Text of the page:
Math Monkeys

By Carl Zimmer | November 17, 2009 5:28 pm

Math is the subject of my new Discover column on the brain. How do we do it, and when did we (or our primate ancestors) start doing it? The answer, or at least some intriguing new research, is here.

CATEGORIZED UNDER: Brains

Comments (7)

  1. I read your article and I love it. I love it because it shows yet another incredible aspect of evolution. Math, the purest of abstracts in the universe, and we’re hard wired for it, and so are other species! You can’t make this stuff up!

  2. Joshua Zelinsky

    I’d be very curious about this sort of research interact with research about the Pirahã ( http://en.wikipedia.org/wiki/Pirah%C3%A3_people ) who don’t seem to have any number words.

  3. How is it then, that when I go to the local supermarket and the checkout terminal is broken, the operator can’t work out the change for a $9.95 item when presented with a $10 bill ?

    I think a bee could do it

    http://www.springerlink.com/content/e186k3381712731w/fulltext.pdf

    or maybe a mosquitofish ?

    http://www.springerlink.com/content/r8n475m318240045/fulltext.pdf

    even a mongoose lemur . . .

    http://www.springerlink.com/content/8xwtpld4f1m0553a/fulltext.pdf

    or a horse . . .

    http://www.springerlink.com/content/tx26u02831ph3164/fulltext.pdf

    or a parrot . . .

    http://www.springerlink.com/content/hr658n736238x774/fulltext.pdf

  4. Very good study. I believe anyone can be good at math. Math is a part of all of us.

  5. johnk

    I think we’re beginning to accept the notion that the human brain is especially good at symbols and symbolic system like language and math. Carl’s article summarizes some of the recent evidence supporting this.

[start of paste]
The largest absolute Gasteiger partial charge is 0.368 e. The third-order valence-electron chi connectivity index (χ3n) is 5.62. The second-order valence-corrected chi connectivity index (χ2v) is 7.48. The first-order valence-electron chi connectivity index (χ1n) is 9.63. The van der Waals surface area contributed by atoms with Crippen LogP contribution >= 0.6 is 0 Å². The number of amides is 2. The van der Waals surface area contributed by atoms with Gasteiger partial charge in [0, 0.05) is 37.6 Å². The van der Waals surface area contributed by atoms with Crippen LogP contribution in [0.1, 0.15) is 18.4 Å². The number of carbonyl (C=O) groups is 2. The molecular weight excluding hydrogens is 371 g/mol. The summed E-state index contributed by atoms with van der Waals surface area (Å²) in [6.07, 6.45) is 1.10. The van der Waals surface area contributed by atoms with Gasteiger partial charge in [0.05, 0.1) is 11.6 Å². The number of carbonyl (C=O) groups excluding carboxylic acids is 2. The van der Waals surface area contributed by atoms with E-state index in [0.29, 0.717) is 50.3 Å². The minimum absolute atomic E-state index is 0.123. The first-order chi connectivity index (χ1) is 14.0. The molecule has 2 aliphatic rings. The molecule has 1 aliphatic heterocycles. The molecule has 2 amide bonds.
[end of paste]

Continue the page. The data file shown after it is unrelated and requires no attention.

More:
I’ve been asking myself questions readers of this column might want to discuss:

    Are symbolic representations a special type of representation?
    How do neurons do symbols?
    Are simple examples of symbolic representations present in other types of representations?

  6. Torbjörn Larsson, OM

    Interesting and, as usual, well written!

    I do have some problems though:

    – It isn’t apparent to me from the article how to make the distinction between estimates (that likely most animals can do) and counting (which again, likely most animals can do, see martin’s refs). The next to last paragraph touches on this but seems to avoid acknowledging the “symbol” :-D of estimates. That can, and likely should, be elaborated.

    – I also don’t like the other overloading of the meaning of symbols as expressed in “lacking our symbolic brains”. It is very likely that all brains, at least with a prefrontal cortex but more generally probably with analogous executive function areas, works in a symbolic manner. Models shows that a prefrontal cortex can self-organize to use symbolic thinking. This also predicts that we, as opposed to simple neural networks, can learn categorizing without over-training, which is also observed.

    [Incidentally, this answered johnk question “How do neurons do symbols” already in 2005.]

    At a guess we are discussing abstract symbolic thinking, which may or may not emerge from the underlying symbolic processing.

    If we (and elephants and so on) can model “others” and so “selves” to become self aware, there isn’t such a great leap to abstract general characteristics or even the models themselves into symbols. It likely takes a “mental” effort _not_ to generalize at that stage. ;-)

    Similarly, the estimate/number route suggested could have been at play. But IMHO it seems less likely than the other way round; first symbols, later specific applications and exactness.

  7. johnk

    Torbjorn Larson:

    I checked your web citation. It seems to be weirdly wrong. Although the web article is entitled “Generalization and Symbolic Processing in Neural Networks” it is based on a single PNAS paper entitled

    “Prefrontal cortex and flexible cognitive control: Rules without symbols”
    http://www.pnas.org/content/102/20/7338.full.pdf+html

    The PNAS paper is a neural net model of rule generalization, based on prefrontal cortex.

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The Loom

A blog about life, past and future. Written by DISCOVER contributing editor and columnist Carl Zimmer.

About Carl Zimmer

Carl Zimmer writes about science regularly for The New York Times and magazines such as DISCOVER, which also hosts his blog, The LoomHe is the author of 12 books, the most recent of which is Science Ink: Tattoos of the Science Obsessed.

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